Peter Lyons

Recurse Center 9: rayon par iter

November 17, 2017

Today I refactored my little rust blockchain miner to divide the mining work across multiple CPUs. The rayon crate's par_iter() provides the magic for this. Before coding that, I was imagining how I'd handle that given I'm searching a 32-bit integer space where each number is equally likely to be a "golden nonce" (meaning a successful block mine). The most straightforward approach I could think of would be to break the single range into equal-sized partial ranges and ask the OS to distribute the load across cores. So instead of trying 0 then 1 then 2 in serial, you'd have 4 workers starting at (using 100 for obviousness) 0, 25, 50, 75 for the first round then each would advance so you'd have 1, 26, 51, 76 and so on.

I coded a simpler scratch version and printed debug output and was delighted to see at least part of that holding true with rayon. I could definitely see several sequences of incrementing nonces being tested in ascending order, they just weren't obviously mapped to the range in a way I could grok.

I also found out the testing I did yesterday with the shaman crate had a bug and you can indeed both give it read-only access to an existing vector of the payload data plus you can call .insert() more than once, so I refactored to just call .insert() with a reference to the payload then again with a reference to the 4-byte nonce slice and that avoids any memory copies and mutation, which I believe is nearly as good as you can do in rust.

So now my macbook can mine 8-16x faster than yesterday. However, the concurrent version no longer has deterministic behavior, so finding the same nonce on the same payload doesn't always take the same number of hashes, and the lower difficulty setting the larger the number of possible golden nonces so on separate runs you can mine different nonces. But however with multiple runs you do see it is just a small set of nonces that repeat.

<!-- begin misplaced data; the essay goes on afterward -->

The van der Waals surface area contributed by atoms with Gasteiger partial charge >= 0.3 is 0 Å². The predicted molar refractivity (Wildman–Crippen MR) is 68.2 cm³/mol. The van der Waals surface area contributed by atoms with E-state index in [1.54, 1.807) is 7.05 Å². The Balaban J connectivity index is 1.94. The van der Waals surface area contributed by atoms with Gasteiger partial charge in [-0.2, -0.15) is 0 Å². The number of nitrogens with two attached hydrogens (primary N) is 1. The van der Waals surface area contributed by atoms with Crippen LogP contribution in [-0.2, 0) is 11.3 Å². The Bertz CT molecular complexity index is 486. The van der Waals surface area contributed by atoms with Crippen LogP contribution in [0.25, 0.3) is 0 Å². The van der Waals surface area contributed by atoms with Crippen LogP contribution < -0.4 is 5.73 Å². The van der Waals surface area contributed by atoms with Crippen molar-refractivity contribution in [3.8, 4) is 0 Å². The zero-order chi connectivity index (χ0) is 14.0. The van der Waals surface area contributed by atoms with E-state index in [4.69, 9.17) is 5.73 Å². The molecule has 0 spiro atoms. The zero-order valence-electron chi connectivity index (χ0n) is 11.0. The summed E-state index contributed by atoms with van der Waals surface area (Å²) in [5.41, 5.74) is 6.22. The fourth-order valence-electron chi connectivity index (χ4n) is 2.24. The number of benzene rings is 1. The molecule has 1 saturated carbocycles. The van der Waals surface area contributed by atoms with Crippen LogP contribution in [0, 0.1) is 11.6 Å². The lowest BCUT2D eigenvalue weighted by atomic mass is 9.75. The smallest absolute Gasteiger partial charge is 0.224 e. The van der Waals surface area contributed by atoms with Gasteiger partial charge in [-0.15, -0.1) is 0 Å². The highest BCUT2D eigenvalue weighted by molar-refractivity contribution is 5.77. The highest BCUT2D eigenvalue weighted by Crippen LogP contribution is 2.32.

How to print progress in a unit-test-friendly way is still unclear, at least in terms of what would be the idiom in rust. Maybe since output is captured by default you just don't worry about it? Not sure but I tried to use a channel such that each worker could send a message to the parent thread whenever it wanted to report a batch of a million non-golden nonces tested, allowing the parent thread to handling printing that as a dot to stdout, but I couldn't get that to compile.

One helpful development pattern I'm using a lot is focusing on the core function signatures and building a mock-up in a separate "scratch" project I have where the guts of most functions are stubbed out to just return a hard coded value or some dummy data but all the type signatures are exactly what I need for the real project. Then I iterate on that and do my compiler battling, and when that's over only then do I start adding implementation logic to the function bodies. That has been helpful this week for sure.

In other news I made Firefox Quantum my default browser today, partially due to rust fanboyism. So far so good. The "Vertical Tabs Reloaded" add-on is nice.

Oh random shell tip when debugging checksums. I wasn't sure if I was using the rust shaman crate correctly so I wrote a scratch rust program to feed it data from the first command line argument, then simulate a nonce as "aaaa" and print the hex of that hash. Then I verified with an independent implementation via the command line: echo -n abcdefghijkaaaa| shasum -a 256 and when both hashes were identical I knew I had the right code. (Don't forget the -n or you'll accidentally include the newline as your hash payload).